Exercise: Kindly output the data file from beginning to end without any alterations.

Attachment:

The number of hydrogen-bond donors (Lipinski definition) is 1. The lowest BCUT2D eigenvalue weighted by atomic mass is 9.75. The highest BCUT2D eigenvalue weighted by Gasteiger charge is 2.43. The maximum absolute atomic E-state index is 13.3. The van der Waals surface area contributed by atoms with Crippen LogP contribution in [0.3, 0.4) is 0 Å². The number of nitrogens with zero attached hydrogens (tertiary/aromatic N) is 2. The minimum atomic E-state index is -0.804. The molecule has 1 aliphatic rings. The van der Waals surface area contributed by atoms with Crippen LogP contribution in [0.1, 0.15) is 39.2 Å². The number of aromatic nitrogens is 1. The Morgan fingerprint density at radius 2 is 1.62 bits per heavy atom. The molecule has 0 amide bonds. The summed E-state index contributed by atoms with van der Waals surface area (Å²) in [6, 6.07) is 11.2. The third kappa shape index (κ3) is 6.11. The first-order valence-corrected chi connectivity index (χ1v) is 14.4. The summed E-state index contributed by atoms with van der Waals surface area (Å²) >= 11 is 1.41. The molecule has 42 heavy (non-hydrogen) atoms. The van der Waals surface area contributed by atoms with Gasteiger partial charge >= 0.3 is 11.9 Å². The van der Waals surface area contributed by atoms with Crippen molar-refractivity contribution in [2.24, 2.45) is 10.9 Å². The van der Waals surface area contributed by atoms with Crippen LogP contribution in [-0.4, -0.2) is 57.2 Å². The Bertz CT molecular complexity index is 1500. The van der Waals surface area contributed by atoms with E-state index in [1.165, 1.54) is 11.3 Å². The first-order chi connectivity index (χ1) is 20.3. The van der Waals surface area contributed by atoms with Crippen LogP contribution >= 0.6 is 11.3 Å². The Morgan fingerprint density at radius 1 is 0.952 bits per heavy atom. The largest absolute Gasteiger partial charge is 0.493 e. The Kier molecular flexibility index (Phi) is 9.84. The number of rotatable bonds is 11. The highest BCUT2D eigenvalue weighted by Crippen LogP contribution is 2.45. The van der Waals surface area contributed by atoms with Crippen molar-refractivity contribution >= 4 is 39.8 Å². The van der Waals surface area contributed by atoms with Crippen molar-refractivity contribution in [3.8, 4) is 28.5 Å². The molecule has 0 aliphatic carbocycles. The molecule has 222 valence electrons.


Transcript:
The number of hydrogen-bond donors (Lipinski definition) is 1. The lowest BCUT2D eigenvalue weighted by atomic mass is 9.75. The highest BCUT2D eigenvalue weighted by Gasteiger charge is 2.43. The maximum absolute atomic E-state index is 13.3. The van der Waals surface area contributed by atoms with Crippen LogP contribution in [0.3, 0.4) is 0 Å². The number of nitrogens with zero attached hydrogens (tertiary/aromatic N) is 2. The minimum atomic E-state index is -0.804. The molecule has 1 aliphatic rings. The van der Waals surface area contributed by atoms with Crippen LogP contribution in [0.1, 0.15) is 39.2 Å². The number of aromatic nitrogens is 1. The Morgan fingerprint density at radius 2 is 1.62 bits per heavy atom. The molecule has 0 amide bonds. The summed E-state index contributed by atoms with van der Waals surface area (Å²) in [6, 6.07) is 11.2. The third kappa shape index (κ3) is 6.11. The first-order valence-corrected chi connectivity index (χ1v) is 14.4. The summed E-state index contributed by atoms with van der Waals surface area (Å²) >= 11 is 1.41. The molecule has 42 heavy (non-hydrogen) atoms. The van der Waals surface area contributed by atoms with Gasteiger partial charge >= 0.3 is 11.9 Å². The van der Waals surface area contributed by atoms with Crippen molar-refractivity contribution in [2.24, 2.45) is 10.9 Å². The van der Waals surface area contributed by atoms with Crippen LogP contribution in [-0.4, -0.2) is 57.2 Å². The Bertz CT molecular complexity index is 1500. The van der Waals surface area contributed by atoms with E-state index in [1.165, 1.54) is 11.3 Å². The first-order chi connectivity index (χ1) is 20.3. The van der Waals surface area contributed by atoms with Crippen LogP contribution >= 0.6 is 11.3 Å². The Morgan fingerprint density at radius 1 is 0.952 bits per heavy atom. The largest absolute Gasteiger partial charge is 0.493 e. The Kier molecular flexibility index (Phi) is 9.84. The number of rotatable bonds is 11. The highest BCUT2D eigenvalue weighted by Crippen LogP contribution is 2.45. The van der Waals surface area contributed by atoms with Crippen molar-refractivity contribution >= 4 is 39.8 Å². The van der Waals surface area contributed by atoms with Crippen molar-refractivity contribution in [3.8, 4) is 28.5 Å². The molecule has 0 aliphatic carbocycles. The molecule has 222 valence electrons.